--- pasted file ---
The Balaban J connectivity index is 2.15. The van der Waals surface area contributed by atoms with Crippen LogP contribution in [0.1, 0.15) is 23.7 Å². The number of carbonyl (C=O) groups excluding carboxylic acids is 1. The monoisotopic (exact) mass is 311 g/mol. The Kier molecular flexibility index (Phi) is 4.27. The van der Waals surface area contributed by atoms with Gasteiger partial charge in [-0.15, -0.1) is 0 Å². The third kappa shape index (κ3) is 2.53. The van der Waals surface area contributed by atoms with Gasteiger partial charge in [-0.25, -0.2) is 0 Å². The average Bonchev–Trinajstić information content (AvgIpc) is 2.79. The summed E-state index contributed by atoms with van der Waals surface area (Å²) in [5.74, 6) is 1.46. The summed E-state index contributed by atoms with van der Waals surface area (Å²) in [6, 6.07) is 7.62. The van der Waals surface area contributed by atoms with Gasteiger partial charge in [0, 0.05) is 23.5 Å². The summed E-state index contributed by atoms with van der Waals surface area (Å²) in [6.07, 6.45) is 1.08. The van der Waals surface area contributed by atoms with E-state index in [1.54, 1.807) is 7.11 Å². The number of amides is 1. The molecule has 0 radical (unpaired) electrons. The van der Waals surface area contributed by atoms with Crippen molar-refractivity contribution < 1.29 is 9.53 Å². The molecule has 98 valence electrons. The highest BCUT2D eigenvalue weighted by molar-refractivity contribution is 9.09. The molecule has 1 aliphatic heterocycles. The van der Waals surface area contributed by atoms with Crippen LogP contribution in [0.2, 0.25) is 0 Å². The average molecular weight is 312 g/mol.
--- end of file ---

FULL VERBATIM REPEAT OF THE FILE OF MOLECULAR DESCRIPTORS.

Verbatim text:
The Balaban J connectivity index is 2.15. The van der Waals surface area contributed by atoms with Crippen LogP contribution in [0.1, 0.15) is 23.7 Å². The number of carbonyl (C=O) groups excluding carboxylic acids is 1. The monoisotopic (exact) mass is 311 g/mol. The Kier molecular flexibility index (Phi) is 4.27. The van der Waals surface area contributed by atoms with Gasteiger partial charge in [-0.15, -0.1) is 0 Å². The third kappa shape index (κ3) is 2.53. The van der Waals surface area contributed by atoms with Gasteiger partial charge in [-0.25, -0.2) is 0 Å². The average Bonchev–Trinajstić information content (AvgIpc) is 2.79. The summed E-state index contributed by atoms with van der Waals surface area (Å²) in [5.74, 6) is 1.46. The summed E-state index contributed by atoms with van der Waals surface area (Å²) in [6, 6.07) is 7.62. The van der Waals surface area contributed by atoms with Gasteiger partial charge in [0, 0.05) is 23.5 Å². The summed E-state index contributed by atoms with van der Waals surface area (Å²) in [6.07, 6.45) is 1.08. The van der Waals surface area contributed by atoms with E-state index in [1.54, 1.807) is 7.11 Å². The number of amides is 1. The molecule has 0 radical (unpaired) electrons. The van der Waals surface area contributed by atoms with Crippen molar-refractivity contribution < 1.29 is 9.53 Å². The molecule has 98 valence electrons. The highest BCUT2D eigenvalue weighted by molar-refractivity contribution is 9.09. The molecule has 1 aliphatic heterocycles. The van der Waals surface area contributed by atoms with Crippen LogP contribution in [0.2, 0.25) is 0 Å². The average molecular weight is 312 g/mol.